"My mother, Chia Lee Peng, will prepare the soup using a traditional recipe, but adds her personal touch based on whatever inspires her. Some of the herbs or ingredients she has incorporated include lily bulbs, lotus seeds and wolfberries," said Hui Fen.

She said that her family had been practising this tradition on the second day of Chinese New Year since the days of her paternal great-grandparents.

"We start the day by praying to our ancestors and then have breakfast as a family, followed by a helping of the sweet dessert.

"On the first day of Chinese New Year, we visit the famous Dong Zen Temple in Banting to watch the performances and cultural activities.

"The celebrations in Tanjung Sepat begin shortly after the reunion dinner on Chinese New Year eve. Most residents offer the first round of prayers at midnight," she explained.

She added that depending on the families, prayers could continue over the next few days, as there were many small and medium-sized temples in the small town located near Sepang.

"The temples represent different gods, such as the Jade Emperor and Guan Yu. There are also three temples for the Lim, Tan and Chia family clans.

"There will be lion dances starting from the eve and throughout the festive period. The lion dance styles are different as the troupes come from different groups and states," said Hui Fen.

Her family runs a home-based business to make kuih sarong, also known as honeycomb cookies, kuih loyang or kuih ros.

Hui Fen said it was locally known as kuih sarong due to the technique used to make the cookies, which is to coat or wrap (sarong) the cookie mould with batter before it is deep-fried.

The business was initiated by Chia, 50, as a continuation of her family's cookie-making business.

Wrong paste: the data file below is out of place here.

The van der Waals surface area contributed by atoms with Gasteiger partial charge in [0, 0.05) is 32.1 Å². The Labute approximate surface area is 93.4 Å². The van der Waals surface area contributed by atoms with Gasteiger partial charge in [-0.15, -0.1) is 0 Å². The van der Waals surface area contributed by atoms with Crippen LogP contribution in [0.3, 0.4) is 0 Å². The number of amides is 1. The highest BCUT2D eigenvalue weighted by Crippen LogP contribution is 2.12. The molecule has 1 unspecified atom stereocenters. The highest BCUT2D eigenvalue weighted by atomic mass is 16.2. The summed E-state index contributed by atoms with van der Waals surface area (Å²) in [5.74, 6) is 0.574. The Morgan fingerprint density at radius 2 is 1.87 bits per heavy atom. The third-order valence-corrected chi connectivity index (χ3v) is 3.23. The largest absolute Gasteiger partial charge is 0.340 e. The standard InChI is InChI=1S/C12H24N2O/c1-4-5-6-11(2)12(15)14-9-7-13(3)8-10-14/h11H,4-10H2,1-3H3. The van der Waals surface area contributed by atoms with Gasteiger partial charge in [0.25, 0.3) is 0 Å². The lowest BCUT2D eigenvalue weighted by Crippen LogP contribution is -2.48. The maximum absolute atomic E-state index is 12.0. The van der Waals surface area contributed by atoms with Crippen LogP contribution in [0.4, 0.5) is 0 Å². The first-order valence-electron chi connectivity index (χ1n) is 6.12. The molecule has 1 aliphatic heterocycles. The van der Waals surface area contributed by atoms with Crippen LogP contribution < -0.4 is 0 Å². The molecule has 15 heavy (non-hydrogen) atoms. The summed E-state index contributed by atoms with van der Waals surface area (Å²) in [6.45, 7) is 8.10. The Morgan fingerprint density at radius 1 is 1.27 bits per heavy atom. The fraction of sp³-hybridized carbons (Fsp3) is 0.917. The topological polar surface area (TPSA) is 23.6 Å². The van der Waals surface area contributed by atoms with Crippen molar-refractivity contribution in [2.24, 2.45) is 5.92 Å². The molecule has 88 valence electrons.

Chia's husband, Wong Kwee Ang, eventually took over and even innovated some of the tools to speed up production and make the cooking process more convenient.

The seafood trader took over his wife's family business as the cooking process became too physically demanding for Chia, who suffers from diabetes.

Even the recipe for their kuih sarong was modified slightly to make the snack less sweet, with the basic ingredients comprising flour, eggs and coconut milk.

"Production greatly increased when my father took over eight years after my mother got involved in the business," said Hui Fen.

"He was able to produce 800 to 1,000 pieces of cookies per hour, compared to the 200 to 300 pieces my mother was able to make during the same period.

"My mother and younger sister, Hwee Ling, help him with the cookie production throughout the year. But when orders increase for Chinese New Year, my older sister, Hui Chien, and I help out as well."

The Wong family is able to produce 30 tins per day, with each tin containing 150 pieces of cookies. They are sold at RM40 (S$15) per tin.

The increase in production has enabled the Wong family to sell their cookies beyond Tanjung Sepat and its surrounding villages.

"For the past two years, a distributor in Cheras has been making it available nationwide, as well as Singapore and Brunei. We also have some distributors who sell the cookies in Kuala Lumpur, Klang and Seremban," said Hui Fen.

Kwee Ang, 56, said he derived great pleasure from seeing people enjoying the kuih sarong made by his family.

The cookies, which can last for up to three months, are also presented to family and friends who visit during Chinese New Year.